Magnum – Lost on the Road to Eternity (Album Review)

Black Country heroes Magnum are set to return with their 20th studio album since the band’s inception back in 1972 this Friday, January 19, 2018, with Lost on the Road to Eternity. Initially formed at the Rum Runner Club in Birmingham, UK, they hit new heights in the ’80s with their albums On a Storyteller’s Night (1985), Vigilante (1986), and Wings of Heaven (1988). Unfortunately, the age of Grunge saw their popularity plunge, thus leading Magnum to take a break between the years of 1995 and 2001.

Having undergone several lineup changes prior to returning in 2001, Magnum’s team has been fairly steady over recent years. With a core of Tony Clarkin (guitars/songwriter) and Bob Catley (vocals), Magnum still remains as strong as ever. All these years later, Catley continues to wave his arms expressively throughout every track, while Bassist Al Barrow, despite his move to Tennessee, still remains and has a real connection with the army of fans. Magnum are a force to be reckoned with!

Then there is Keyboardist Mark Stanway, who had been in the band since 1980 and whose playing characterized so many songs, who suddenly left mid-tour towards the end of 2016. Fortunately, his duties were covered by the talented Rick Benton who had been playing alongside Rebecca Downes, a Blues artist who worked with Magnum’s Tour Manager/Producer Mark ‘Mad Hat’ Stuart. Benton’s place in the band became permanent in January 2017, but he was not the last change to take place. Due to conflicting schedules with touring, Drummer Harry James was forced to make a choice and after consideration decided to focus on his roles in Thunder and Snakecharmer. Lee Morris, previously of Marshall Law and Paradise Lost, was recruited to fill the empty drum stool.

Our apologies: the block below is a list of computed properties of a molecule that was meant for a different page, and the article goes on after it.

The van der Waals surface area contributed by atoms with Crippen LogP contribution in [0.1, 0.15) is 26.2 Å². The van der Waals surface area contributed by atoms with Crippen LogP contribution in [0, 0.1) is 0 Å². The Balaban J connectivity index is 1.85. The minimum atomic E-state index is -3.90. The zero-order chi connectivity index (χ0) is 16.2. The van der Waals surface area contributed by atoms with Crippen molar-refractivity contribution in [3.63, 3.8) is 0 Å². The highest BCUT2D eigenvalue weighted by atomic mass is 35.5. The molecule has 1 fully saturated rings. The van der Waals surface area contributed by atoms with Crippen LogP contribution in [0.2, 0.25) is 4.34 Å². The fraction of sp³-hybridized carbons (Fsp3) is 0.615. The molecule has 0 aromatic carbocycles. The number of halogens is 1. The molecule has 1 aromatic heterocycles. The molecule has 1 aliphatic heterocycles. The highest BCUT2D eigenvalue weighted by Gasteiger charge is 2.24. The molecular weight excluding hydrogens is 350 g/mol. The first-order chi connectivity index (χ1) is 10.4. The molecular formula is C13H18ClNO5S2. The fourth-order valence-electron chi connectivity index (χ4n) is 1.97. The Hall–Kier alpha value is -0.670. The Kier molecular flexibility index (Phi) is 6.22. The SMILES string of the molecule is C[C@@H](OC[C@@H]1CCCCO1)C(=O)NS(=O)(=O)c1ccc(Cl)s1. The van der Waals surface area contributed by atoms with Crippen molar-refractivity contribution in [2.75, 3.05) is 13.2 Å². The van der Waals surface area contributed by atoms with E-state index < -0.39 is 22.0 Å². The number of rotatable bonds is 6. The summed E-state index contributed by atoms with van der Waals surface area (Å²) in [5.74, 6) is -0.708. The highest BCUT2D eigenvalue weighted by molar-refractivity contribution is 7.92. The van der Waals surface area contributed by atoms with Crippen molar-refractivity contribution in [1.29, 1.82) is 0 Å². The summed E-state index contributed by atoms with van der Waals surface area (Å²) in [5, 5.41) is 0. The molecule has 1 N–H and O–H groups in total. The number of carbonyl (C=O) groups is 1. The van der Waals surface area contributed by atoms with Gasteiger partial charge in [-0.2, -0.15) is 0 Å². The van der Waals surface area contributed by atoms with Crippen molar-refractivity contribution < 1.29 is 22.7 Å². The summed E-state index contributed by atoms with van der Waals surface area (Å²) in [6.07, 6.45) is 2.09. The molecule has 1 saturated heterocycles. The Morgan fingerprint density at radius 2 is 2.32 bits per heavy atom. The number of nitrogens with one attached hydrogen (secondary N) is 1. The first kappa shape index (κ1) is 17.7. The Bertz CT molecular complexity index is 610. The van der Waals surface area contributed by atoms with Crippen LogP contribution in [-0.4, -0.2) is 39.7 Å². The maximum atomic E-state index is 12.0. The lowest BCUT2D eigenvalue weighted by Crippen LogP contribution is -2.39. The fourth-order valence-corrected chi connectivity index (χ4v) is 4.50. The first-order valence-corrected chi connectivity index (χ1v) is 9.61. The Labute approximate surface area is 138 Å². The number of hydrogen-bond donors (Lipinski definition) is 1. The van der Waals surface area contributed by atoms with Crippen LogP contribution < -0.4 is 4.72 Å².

Complete with their strong team, Lost on the Road to Eternity was recorded at Robannas Studio. Set for release on Steamhammer/SPV, the stunning album cover once again features long-time collaborator Rodney Matthews’ artwork. Following after 2016’s Sacred Blood “Divine” Lies, which was the highest charting Magnum album since 1992’s Sleepwalking and 2017’s compilation The Valley of Tears – The Ballads,  Lost on the Road to Eternity confirms this band still have a lot to offer musically.

Featuring eleven new tracks with additional arrangements by the world’s largest orchestra, The Wolf Kerschek Orchestra, as well as Lee Small on backing vocals, and a vocal guest spot by Tobias Sammet (Edguy/Avantasia) – as thanks for Catley’s contributions to Avantasia albums over the years – this album is packed with treats. Opening with “Peaches and Cream,” blustery and lively, with catchy rhythms, it is destined to get audiences clapping along when played live.

With the next track, “Show Me Your Hands,” we get more of a taste of how Benton will fit into the band; much as Stanway will be missed by fans, the new keyboards work well with Clarkin’s melody. It is a positive affirmation of society, of live shows and loyal fans. Taking a gentler stance, “Storm Baby” is a classic Magnum ballad, tinged with melancholy and powered by colossal riffs and bass-lines. That in mind, its tenderness reaches into the listener’s heart and finds a space to fill; ballads are something the band are masters at.